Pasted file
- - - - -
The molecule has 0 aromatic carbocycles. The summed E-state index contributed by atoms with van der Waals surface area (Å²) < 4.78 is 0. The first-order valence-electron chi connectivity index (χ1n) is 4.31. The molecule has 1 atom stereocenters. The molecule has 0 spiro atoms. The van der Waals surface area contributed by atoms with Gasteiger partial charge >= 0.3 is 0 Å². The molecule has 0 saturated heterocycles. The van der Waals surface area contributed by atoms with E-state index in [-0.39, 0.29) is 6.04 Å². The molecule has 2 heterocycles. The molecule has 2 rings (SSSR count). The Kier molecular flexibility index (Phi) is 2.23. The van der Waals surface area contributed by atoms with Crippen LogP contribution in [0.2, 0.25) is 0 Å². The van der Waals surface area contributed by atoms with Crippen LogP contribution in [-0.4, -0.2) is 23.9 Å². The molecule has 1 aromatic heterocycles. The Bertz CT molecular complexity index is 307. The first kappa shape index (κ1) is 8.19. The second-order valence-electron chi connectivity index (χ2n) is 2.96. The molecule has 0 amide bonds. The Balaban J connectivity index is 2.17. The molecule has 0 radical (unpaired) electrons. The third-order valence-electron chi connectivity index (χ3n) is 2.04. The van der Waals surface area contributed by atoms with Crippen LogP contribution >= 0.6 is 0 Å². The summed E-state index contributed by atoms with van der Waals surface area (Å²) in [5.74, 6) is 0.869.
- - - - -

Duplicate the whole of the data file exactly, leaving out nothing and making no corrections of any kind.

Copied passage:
The molecule has 0 aromatic carbocycles. The summed E-state index contributed by atoms with van der Waals surface area (Å²) < 4.78 is 0. The first-order valence-electron chi connectivity index (χ1n) is 4.31. The molecule has 1 atom stereocenters. The molecule has 0 spiro atoms. The van der Waals surface area contributed by atoms with Gasteiger partial charge >= 0.3 is 0 Å². The molecule has 0 saturated heterocycles. The van der Waals surface area contributed by atoms with E-state index in [-0.39, 0.29) is 6.04 Å². The molecule has 2 heterocycles. The molecule has 2 rings (SSSR count). The Kier molecular flexibility index (Phi) is 2.23. The van der Waals surface area contributed by atoms with Crippen LogP contribution in [0.2, 0.25) is 0 Å². The van der Waals surface area contributed by atoms with Crippen LogP contribution in [-0.4, -0.2) is 23.9 Å². The molecule has 1 aromatic heterocycles. The Bertz CT molecular complexity index is 307. The first kappa shape index (κ1) is 8.19. The second-order valence-electron chi connectivity index (χ2n) is 2.96. The molecule has 0 amide bonds. The Balaban J connectivity index is 2.17. The molecule has 0 radical (unpaired) electrons. The third-order valence-electron chi connectivity index (χ3n) is 2.04. The van der Waals surface area contributed by atoms with Crippen LogP contribution >= 0.6 is 0 Å². The summed E-state index contributed by atoms with van der Waals surface area (Å²) in [5.74, 6) is 0.869.